A College of Engineering capstone project at Embry-Riddle Aeronautical University’s Prescott Campus is receiving a lot of attention both inside and outside of the University.
The Innovative Performance Enhancements for VTOL Aircraft (IPEVA) program has produced the Conseres (meaning, “to fold” in Latin) design for an autonomous aerial vehicle (AAV) that is designed to take off vertically – much like a helicopter – but can then transition into wing-borne flight by changing its patent-pending geometry.
The aircraft is also designed to link up with similar AAVs for long endurance flight, increasing the propulsive and aerodynamic efficiency of the aircraft. These features allow Conseres to fly for longer durations and take off and land in more remote locations than similarly sized drones.
“Nothing like this has ever been done before,” said Lauren Barthenheier, an engineering undergraduate student who worked on the project. “There was no other published data, no other references for us; so what we learned will open up a whole new field for configurations of aircraft.”
“Not only does this project push the boundaries of technology, but it is revolutionizing what we perceive as possible for an aircraft,” said Colton Campbell, an engineering undergraduate student who worked on the project.
“Through the innovative geometry-changing technology and the in-flight connection capabilities, Conseres can accomplish the missions of both a rotary-wing and fixed-wing aircraft with very little compromise in either category.”
In 2016, Bell (formerly Bell Helicopter) in Fort Worth, Texas, offered to collaborate on aircraft design projects of mutual interest. A project of particular interest involved demonstrating aerodynamic and propulsive efficiencies of combined AAVs. This project was taken up by two competing teams in the college’s senior aircraft design course for the Fall 2017 semester. One team pursued a conventional configuration with an innovative powertrain, while the other pursued an innovative, variable-geometry configuration with a conventional powertrain. The latter design was selected for further development and the two teams were reformed into a ground test team and a flight test team. This work ultimately resulted in two patentable concepts for innovative aerodynamic configurations and the mechanisms needed for those configurations. These concepts could have a significant impact on AAV design for a wide variety of applications, including small package delivery, aerial taxis, remote sensing and military use.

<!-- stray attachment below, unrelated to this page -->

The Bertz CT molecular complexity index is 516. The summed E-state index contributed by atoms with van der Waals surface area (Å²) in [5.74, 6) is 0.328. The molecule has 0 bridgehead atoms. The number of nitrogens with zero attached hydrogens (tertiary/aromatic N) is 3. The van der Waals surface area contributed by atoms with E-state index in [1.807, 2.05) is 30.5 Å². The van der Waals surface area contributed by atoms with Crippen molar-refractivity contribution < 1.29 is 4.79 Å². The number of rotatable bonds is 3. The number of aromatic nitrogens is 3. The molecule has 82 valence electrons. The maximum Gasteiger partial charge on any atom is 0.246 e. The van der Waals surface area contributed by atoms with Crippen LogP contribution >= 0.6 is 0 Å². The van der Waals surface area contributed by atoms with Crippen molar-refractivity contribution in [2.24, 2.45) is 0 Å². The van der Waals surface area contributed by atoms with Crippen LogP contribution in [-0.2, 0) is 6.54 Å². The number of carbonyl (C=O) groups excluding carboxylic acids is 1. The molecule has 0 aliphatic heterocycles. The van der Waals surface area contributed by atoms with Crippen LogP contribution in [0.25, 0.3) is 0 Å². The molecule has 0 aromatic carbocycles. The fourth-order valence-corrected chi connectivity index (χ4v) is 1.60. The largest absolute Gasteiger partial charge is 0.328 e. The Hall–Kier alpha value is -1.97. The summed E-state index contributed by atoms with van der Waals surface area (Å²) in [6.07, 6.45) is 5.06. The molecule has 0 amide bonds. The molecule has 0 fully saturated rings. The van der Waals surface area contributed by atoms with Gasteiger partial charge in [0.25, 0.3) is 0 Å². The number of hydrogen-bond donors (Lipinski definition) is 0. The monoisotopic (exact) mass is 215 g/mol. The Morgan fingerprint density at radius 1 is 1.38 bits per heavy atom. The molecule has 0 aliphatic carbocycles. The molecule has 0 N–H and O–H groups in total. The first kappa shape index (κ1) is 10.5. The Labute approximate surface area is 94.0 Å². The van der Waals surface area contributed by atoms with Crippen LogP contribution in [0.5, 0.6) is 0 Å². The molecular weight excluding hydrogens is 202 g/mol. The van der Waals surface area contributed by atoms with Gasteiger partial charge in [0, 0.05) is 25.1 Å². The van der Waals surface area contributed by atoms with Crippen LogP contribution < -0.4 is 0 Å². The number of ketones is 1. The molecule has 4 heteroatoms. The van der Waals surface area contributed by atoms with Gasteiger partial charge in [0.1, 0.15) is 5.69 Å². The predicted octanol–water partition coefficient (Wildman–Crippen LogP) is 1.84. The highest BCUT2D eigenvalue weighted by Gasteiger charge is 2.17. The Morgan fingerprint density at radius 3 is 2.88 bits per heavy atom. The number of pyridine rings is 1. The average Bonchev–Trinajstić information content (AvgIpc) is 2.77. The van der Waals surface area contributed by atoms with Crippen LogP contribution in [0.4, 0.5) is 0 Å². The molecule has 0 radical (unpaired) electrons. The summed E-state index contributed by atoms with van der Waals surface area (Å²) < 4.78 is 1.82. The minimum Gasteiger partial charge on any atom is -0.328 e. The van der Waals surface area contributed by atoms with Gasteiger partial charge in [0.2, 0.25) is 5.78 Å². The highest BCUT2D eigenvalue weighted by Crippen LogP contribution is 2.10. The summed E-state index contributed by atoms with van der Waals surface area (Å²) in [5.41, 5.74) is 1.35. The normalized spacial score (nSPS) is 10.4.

“The students at Embry-Riddle really exceeded our expectations,” said Kirk Groninga, Engineer V at Bell and project manager for the Bell/ERAU collaboration. “Their design was innovative, and they did a fantastic job with the demonstration vehicle and wind tunnel testing.”
“This is an easy story to tell, because it’s a win-win for everyone involved,” said Dr. Billy Crisler, Raisbeck Distinguished Professor of Aerospace Engineering at Embry-Riddle. “The advanced concept and design shops at many aircraft companies have more work to do than they can do. If they’re willing, it’s not hard to carve off pieces of that work that can be performed by teams of talented undergrads at a fraction of the cost compared to doing the work in-house. The students and faculty get to work with professional engineers on real problems and real applications – and the industry sponsors get a close look at the students they’d like to hire. It’s a sound basis for effective, long-term collaboration between Embry-Riddle and industry.”
Information provided by Embry-Riddle Aeronautical University